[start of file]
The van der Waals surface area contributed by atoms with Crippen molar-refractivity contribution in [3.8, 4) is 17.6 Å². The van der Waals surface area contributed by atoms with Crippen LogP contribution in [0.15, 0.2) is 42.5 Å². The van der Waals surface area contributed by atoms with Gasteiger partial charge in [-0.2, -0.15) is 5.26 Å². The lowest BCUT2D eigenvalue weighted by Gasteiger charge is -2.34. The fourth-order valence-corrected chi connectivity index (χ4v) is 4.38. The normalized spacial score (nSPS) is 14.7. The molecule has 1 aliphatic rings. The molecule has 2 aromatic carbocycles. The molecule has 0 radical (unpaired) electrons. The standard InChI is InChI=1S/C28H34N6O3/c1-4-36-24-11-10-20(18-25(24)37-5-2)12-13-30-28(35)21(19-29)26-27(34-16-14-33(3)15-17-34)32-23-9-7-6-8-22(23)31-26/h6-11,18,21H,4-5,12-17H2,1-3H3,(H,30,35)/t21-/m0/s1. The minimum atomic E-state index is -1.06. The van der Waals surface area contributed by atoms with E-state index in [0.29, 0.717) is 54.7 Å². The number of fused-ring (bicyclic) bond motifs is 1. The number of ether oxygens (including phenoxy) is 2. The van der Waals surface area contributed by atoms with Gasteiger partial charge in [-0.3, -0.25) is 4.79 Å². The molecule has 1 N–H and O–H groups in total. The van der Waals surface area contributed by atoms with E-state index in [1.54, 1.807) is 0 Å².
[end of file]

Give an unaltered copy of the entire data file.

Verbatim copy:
The van der Waals surface area contributed by atoms with Crippen molar-refractivity contribution in [3.8, 4) is 17.6 Å². The van der Waals surface area contributed by atoms with Crippen LogP contribution in [0.15, 0.2) is 42.5 Å². The van der Waals surface area contributed by atoms with Gasteiger partial charge in [-0.2, -0.15) is 5.26 Å². The lowest BCUT2D eigenvalue weighted by Gasteiger charge is -2.34. The fourth-order valence-corrected chi connectivity index (χ4v) is 4.38. The normalized spacial score (nSPS) is 14.7. The molecule has 1 aliphatic rings. The molecule has 2 aromatic carbocycles. The molecule has 0 radical (unpaired) electrons. The standard InChI is InChI=1S/C28H34N6O3/c1-4-36-24-11-10-20(18-25(24)37-5-2)12-13-30-28(35)21(19-29)26-27(34-16-14-33(3)15-17-34)32-23-9-7-6-8-22(23)31-26/h6-11,18,21H,4-5,12-17H2,1-3H3,(H,30,35)/t21-/m0/s1. The minimum atomic E-state index is -1.06. The van der Waals surface area contributed by atoms with E-state index in [0.29, 0.717) is 54.7 Å². The number of fused-ring (bicyclic) bond motifs is 1. The number of ether oxygens (including phenoxy) is 2. The van der Waals surface area contributed by atoms with Gasteiger partial charge in [-0.3, -0.25) is 4.79 Å². The molecule has 1 N–H and O–H groups in total. The van der Waals surface area contributed by atoms with E-state index in [1.54, 1.807) is 0 Å².